We ran into Dr. Abdullah once more, outside a mosque in Panjshir where he and his retinue had stopped for noon prayer.  He emerged from the mosque into the gathering supportive crowd, shadowed by his Kalashnikoved guards and hounded by our enormous camera, appearing at ease and in his element.  Our trip ended on May 21, and he has continued his abbreviated run for president since.  He holds second in the polls only to Karzai, who’s reviled in Afghanistan as a feckless Western appointee but who may win, perhaps on those very grounds.  Abdullah has traversed the country, addressing crowds in places, like Kandahar, where many of his opponents are afraid to appear; on July 28 gunmen wounded one of his campaign managers in western Afghanistan in an attack that killed the car’s driver.

Even if he wins the election, Abdullah would face the Taliban in the west and south of the country, growing insurgency against the American occupation throughout the country, and a pervasive cultural attitude that does not yet grasp the dynamics of democracy as we understand it.  He will be expected, like Obama, to fix the frustrating failures of the last administration with inordinate speed, and to bring peace to a country at current war with its former conqueror and on the verge of a second war with a current ally.

He seems to know he will lose to Karzai; his late arrival to the race suggests a near half-heartedness to his candidacy, but then, there is something unpredictable about the country’s mood anyway.  Afghanistan is pie-sliced from top to bottom: broken in the east, on fire in the south, and barely healing in the north, in terrible need of a unified direction thus far eluding its factions, tribes, and national politicians.  Yet Abdullah runs, with a heedless, unreasonably bold assurance Afghans should recognize.  The approach may or may not put Afghanistan back on a progressive, self-sustaining track, but for the last 30 years, nothing else has.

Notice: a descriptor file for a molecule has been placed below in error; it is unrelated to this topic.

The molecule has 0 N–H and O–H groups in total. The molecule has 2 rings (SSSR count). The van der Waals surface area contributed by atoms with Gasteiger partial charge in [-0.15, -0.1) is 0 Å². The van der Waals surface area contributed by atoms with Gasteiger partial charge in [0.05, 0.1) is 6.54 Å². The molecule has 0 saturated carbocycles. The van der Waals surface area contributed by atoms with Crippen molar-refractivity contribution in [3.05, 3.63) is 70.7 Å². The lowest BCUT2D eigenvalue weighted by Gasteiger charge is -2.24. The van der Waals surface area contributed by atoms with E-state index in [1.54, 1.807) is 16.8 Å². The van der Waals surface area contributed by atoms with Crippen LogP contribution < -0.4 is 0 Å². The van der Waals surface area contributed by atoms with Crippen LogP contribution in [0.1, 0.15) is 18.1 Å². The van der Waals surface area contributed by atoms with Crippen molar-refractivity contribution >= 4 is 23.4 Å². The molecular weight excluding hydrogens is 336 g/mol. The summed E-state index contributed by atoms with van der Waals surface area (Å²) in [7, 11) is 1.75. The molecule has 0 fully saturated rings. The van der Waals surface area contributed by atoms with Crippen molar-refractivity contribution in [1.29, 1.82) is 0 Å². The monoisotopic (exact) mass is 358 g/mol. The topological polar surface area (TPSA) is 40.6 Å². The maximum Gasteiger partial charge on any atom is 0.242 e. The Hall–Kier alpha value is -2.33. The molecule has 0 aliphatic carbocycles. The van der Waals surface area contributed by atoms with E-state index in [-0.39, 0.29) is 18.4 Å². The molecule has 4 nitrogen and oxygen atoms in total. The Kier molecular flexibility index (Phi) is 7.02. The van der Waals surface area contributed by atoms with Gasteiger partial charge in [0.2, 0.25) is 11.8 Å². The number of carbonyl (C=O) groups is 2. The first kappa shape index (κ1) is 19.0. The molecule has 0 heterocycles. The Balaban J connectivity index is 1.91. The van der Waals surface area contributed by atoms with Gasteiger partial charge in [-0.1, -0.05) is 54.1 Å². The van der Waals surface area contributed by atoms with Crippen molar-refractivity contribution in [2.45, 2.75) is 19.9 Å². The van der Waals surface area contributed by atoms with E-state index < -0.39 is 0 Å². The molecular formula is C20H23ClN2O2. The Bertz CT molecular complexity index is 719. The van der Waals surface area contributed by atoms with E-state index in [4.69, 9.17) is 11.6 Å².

2 Responses to “Dr. Abdullah, the Lion’s Politician”

  1. Andrew- awesome post. You should share this kind of stuff more often. I use unique, collaborative type post/ideas/people all the time. Keep sharing! Look for the link back to you soon.
    Brandon

    • abaker79 Says:

      hey man, thanks for your comment. how do you incorporate collaborators into your site? i’d love to contribute if i can.

Leave a Reply

Fill in your details below or click an icon to log in:

WordPress.com Logo

You are commenting using your WordPress.com account. Log Out / Change )

Twitter picture

You are commenting using your Twitter account. Log Out / Change )

Facebook photo

You are commenting using your Facebook account. Log Out / Change )

Google+ photo

You are commenting using your Google+ account. Log Out / Change )

Connecting to %s

%d bloggers like this: